s George Eliot began The Mill on the Floss, debt and money were on her mind in a new way: because, for the first time, she could imagine getting them off her mind. In her earlier years she had witnessed the bankruptcy other sister Chrissys husband and the efforts other brother Isaac to help’ take care of the family following the husband's death. In 1854 she saw John Chapman, the editor of the Westminster Review , face bankruptcy and finally work out an arrangement with his creditors with the assistance of family and friends. And for years during the iSsos she lived with George Henry Lewes in small quarters as they both worked to pay off debts that had quite often been contracted by Lewes's wife. With these experiences, Eliot had enough experience with debt and its effects on the debtors connections to make her reference to the dishonor of debt while thanking Blackwood for an extra payment more than pro forma. The Mill on the Floss, occasioned complicated contractual discussions intended to capitalize on the success of Adam Bede; helped by Lewes, Eliot was able to negotiate terms for the new novel that made her wealthy.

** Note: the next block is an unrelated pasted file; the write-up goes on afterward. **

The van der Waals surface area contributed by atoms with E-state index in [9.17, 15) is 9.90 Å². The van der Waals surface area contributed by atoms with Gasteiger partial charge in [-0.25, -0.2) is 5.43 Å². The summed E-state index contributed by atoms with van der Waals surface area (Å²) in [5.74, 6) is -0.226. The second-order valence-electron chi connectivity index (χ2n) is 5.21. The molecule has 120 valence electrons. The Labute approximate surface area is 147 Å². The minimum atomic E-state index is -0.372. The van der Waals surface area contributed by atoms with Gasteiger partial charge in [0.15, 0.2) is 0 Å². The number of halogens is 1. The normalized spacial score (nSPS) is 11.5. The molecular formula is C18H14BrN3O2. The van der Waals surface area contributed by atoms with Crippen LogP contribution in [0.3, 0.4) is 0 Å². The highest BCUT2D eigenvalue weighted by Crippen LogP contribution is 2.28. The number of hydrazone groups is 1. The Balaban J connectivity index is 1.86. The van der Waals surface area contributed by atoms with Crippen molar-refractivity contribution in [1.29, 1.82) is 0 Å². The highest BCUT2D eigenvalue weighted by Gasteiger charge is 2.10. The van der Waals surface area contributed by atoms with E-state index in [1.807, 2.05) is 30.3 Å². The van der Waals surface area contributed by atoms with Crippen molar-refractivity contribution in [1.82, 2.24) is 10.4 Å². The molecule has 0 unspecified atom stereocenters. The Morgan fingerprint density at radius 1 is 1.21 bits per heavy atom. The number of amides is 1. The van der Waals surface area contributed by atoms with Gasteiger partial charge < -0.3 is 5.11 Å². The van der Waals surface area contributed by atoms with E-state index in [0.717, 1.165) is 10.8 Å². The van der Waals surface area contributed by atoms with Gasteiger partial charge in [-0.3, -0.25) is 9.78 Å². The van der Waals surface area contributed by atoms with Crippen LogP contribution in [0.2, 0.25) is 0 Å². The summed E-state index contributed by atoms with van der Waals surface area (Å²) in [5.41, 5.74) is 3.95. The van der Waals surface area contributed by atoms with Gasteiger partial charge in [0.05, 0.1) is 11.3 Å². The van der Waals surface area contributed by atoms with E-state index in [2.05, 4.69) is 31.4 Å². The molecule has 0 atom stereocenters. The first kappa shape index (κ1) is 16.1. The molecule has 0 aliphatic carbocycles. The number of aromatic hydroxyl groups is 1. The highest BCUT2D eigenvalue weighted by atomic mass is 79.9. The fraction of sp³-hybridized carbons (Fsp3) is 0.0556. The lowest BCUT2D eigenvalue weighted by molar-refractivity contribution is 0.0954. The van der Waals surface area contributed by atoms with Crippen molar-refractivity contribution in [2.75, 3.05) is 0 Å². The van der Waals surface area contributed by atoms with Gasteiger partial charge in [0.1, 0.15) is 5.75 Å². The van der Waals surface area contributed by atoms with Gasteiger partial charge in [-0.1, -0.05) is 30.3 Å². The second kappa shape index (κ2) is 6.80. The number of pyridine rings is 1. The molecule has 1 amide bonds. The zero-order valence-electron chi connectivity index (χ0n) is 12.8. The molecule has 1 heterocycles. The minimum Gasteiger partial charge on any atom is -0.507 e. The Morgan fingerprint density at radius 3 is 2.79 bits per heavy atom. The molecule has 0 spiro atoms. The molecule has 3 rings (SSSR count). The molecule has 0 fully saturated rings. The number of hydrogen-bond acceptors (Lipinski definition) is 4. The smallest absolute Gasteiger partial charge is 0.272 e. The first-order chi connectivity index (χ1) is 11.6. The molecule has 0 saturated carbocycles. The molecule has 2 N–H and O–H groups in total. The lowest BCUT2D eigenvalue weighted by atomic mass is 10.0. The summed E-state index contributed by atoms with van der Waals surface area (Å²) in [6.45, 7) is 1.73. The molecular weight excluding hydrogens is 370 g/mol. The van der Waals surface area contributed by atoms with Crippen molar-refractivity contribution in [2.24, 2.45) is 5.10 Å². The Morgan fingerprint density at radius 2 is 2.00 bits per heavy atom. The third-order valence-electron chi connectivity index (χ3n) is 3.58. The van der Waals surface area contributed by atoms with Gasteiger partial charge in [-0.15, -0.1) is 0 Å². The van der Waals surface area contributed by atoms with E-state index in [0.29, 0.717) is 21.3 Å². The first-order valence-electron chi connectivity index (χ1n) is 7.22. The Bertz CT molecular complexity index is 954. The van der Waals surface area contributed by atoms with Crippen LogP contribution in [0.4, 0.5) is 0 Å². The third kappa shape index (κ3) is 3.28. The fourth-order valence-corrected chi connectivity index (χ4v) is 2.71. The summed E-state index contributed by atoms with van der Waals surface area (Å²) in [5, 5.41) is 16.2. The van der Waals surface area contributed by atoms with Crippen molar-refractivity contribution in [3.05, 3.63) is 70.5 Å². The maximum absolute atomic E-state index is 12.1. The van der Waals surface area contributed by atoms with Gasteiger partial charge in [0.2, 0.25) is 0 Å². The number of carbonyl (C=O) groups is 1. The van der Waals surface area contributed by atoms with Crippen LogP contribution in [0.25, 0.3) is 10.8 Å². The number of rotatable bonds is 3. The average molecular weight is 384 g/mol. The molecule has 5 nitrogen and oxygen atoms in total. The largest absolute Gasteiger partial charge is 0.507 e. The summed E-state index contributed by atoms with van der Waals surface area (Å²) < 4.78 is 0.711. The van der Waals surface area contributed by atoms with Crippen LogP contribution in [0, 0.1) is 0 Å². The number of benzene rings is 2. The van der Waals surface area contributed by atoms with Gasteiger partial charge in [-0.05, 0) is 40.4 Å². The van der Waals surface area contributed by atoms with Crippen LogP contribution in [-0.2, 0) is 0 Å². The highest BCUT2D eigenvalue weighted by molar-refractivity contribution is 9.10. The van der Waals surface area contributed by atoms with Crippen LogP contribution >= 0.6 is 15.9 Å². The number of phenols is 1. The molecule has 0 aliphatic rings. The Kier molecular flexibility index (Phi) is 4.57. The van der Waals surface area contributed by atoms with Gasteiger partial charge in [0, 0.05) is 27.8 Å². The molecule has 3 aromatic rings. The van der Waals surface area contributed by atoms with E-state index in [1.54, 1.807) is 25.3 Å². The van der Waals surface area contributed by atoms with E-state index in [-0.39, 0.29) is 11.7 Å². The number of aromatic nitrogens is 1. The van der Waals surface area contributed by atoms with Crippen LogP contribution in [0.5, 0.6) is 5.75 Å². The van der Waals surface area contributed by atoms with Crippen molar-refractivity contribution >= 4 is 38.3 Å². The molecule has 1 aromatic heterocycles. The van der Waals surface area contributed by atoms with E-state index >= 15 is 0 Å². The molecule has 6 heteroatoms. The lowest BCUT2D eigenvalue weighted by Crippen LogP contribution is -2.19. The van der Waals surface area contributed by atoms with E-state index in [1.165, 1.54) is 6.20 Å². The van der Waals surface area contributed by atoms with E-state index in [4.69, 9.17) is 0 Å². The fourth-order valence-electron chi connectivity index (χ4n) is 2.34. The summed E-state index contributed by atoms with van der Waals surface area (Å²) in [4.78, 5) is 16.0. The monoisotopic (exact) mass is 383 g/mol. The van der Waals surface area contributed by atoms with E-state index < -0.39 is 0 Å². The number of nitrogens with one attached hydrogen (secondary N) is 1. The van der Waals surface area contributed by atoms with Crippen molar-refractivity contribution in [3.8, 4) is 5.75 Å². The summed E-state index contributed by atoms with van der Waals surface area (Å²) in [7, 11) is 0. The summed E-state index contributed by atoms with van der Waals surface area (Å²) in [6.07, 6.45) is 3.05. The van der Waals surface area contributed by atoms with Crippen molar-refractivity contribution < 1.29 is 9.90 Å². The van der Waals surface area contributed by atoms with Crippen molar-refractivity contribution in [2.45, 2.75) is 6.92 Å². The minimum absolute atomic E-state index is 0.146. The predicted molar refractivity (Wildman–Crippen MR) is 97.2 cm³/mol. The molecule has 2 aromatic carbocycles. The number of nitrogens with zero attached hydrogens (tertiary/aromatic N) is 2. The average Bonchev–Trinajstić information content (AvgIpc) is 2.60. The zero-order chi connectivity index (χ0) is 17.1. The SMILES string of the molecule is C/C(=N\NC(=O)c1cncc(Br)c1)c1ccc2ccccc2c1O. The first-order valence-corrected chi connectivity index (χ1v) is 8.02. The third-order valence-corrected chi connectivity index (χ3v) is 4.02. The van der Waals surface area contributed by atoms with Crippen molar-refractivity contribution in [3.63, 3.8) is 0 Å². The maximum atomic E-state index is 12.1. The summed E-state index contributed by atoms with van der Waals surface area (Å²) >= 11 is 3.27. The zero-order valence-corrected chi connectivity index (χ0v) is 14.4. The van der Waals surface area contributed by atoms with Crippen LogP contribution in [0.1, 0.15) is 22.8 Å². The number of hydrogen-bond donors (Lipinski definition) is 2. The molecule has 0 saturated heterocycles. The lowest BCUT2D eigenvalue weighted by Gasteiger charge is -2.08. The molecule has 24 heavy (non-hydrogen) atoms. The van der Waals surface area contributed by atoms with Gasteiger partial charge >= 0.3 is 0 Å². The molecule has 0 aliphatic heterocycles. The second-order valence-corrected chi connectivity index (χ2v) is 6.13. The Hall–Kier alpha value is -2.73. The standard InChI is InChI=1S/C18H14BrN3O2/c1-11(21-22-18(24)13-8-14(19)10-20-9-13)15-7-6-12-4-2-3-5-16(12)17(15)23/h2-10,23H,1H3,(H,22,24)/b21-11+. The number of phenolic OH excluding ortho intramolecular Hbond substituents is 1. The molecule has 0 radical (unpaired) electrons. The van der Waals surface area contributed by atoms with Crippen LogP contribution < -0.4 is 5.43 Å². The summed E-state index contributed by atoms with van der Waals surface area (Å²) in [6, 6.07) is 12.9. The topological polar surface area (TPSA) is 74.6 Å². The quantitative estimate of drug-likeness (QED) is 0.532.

But beyond any personal reasons for the interest in debt, the broader cultural, economic, and political preoccupation with bankruptcy during the i8sos represented a field that offered a ready staging ground for the explora- tions of abstract and embedded or sympathetic modes of knowledge that had absorbed Eliot in her aesthetic reflections and fictional practice.
Hunt, Aeron. Personal Business: Character and Commerce in Victorian Literature and Culture. Charlottesville: University of Virginia Press, 2014. [Reviewed by George P. Landow]
Last modified 28 January 2015